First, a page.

I suggested this effort to impose bureaucratic controls was, in part, a reaction to the Ahmed Warsame treatment, in which it appears that the Armed Services Committees learned Obama had declared war against parts of al-Shabaab and used that declaration as justification to float Warsame around on a ship for two months. (It appears that the Intelligence Committees, but not the Armed Services Committees, got briefed in this case, though Admiral McRaven was testifying about floating prisons as it was happening). [Update: I may be mistaken about what Lindsey Graham’s language about making sure the AUMF covered this action meant, so italicized language may be incorrect.]

This is not to say the ASCs are going to limit what the President does–just make sure they know about it and make sure the military has legal cover for what they’re doing.

With that in mind, take a look at Robert Chesney’s review of the new cyberwar authorization in the Defense Authorization, which reads:


Congress affirms that the Department of Defense has the capability, and upon direction by the President may conduct offensive operations in cyberspace to defend our Nation, Allies and interests, subject to—

(1) the policy principles and legal regimes that the Department follows for kinetic capabilities, including the law of armed conflict; and

(2) the War Powers Resolution (50 U.S.C. 1541 et seq.).

Chesney’s interpretation of this troubling language is that by requiring a Presidential statement in some cases, it will force interagency consultation before, say, DOD launches a cyberwar on Iran. (Oh wait, too late.)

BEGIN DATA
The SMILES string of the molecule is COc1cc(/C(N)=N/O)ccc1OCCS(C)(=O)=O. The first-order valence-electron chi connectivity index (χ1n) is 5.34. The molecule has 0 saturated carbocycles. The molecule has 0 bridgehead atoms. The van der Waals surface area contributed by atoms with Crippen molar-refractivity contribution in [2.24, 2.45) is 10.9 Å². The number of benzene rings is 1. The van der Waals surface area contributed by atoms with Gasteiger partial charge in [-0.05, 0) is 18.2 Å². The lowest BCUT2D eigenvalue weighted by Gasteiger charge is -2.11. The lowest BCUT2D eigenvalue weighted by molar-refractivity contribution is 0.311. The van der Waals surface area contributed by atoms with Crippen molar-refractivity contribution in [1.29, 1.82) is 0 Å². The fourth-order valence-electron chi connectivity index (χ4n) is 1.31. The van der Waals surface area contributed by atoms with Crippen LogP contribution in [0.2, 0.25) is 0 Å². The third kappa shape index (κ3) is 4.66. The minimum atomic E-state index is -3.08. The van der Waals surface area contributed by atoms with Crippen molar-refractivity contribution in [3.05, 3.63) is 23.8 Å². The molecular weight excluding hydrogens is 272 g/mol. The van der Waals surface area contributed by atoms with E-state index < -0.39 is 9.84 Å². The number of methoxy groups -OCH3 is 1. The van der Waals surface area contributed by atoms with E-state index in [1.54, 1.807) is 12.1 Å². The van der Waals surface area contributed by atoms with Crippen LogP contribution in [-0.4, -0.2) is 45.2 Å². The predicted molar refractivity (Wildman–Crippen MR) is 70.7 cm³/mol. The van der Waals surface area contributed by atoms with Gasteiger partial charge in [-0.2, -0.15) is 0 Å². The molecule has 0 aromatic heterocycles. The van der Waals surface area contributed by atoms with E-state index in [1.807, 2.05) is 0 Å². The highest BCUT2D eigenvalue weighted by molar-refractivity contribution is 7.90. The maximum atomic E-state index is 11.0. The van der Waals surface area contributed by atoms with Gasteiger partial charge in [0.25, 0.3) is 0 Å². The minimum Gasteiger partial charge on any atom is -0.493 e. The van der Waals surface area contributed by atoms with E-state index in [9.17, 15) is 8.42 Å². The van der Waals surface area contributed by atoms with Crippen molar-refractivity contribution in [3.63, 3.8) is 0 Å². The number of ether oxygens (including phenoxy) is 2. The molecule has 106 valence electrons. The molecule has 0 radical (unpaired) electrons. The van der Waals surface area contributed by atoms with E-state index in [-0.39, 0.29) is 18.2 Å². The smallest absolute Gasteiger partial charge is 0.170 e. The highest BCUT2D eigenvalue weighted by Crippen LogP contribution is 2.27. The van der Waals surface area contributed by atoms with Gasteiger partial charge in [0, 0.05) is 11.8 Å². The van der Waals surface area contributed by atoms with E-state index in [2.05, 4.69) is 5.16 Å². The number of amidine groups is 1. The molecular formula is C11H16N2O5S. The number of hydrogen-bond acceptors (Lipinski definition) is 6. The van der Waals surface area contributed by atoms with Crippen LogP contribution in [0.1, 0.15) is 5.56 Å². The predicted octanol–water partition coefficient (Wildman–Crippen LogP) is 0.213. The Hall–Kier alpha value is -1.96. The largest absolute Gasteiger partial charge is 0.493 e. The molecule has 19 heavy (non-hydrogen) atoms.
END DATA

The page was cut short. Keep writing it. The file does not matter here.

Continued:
Continue reading

Emptywheel Twitterverse
bmaz RT @ncardozo: Ever wanted to see a National Security Letter? Today, for the first time ever, you can, thanks to @nickcalyx! https://t.co/Cr
emptywheel FBI fought release of this NSL for longer than they've had an NSB. https://t.co/TAVniKh93K https://t.co/aQgy1j2nQF
emptywheel RT @ncardozo: Ever wanted to see a National Security Letter? Today, for the first time ever, you can, thanks to @nickcalyx! https://t.co/Cr
emptywheel RT @just_security: Israel has suspended diplomatic contact with EU bodies engaged in Israel-Palestine peace efforts https://t.co/78RYVmiuOI
emptywheel @Pachacutec_ You did see this, I hope? https://t.co/tIAdD3HI6B @bmaz
bmaz @mike_stark welp, we shall have to disagree then. Gotta go defend some criminals!
bmaz @mike_stark That is why I am so adamant in the face of the general public thinking they are doing great work of some kind. Not so much!
bmaz @mike_stark Most people don't get to see from the vantage point I do. A tool for abuse is about all I really see from these artifices.
bmaz .@SteveKornacki @KagroX Uh, isn't this more a function of defense than Christie/State/Elections? Speedy trial rights and all that, you know.
emptywheel DOJ will prosecute someone for this leak. https://t.co/197Vwly8VZ
bmaz @mike_stark Right. And it REALLY eats into free speech+expression too. Tarek Mehanna, Holy Land, etc. Criminalizes thought as much as crime
November 2015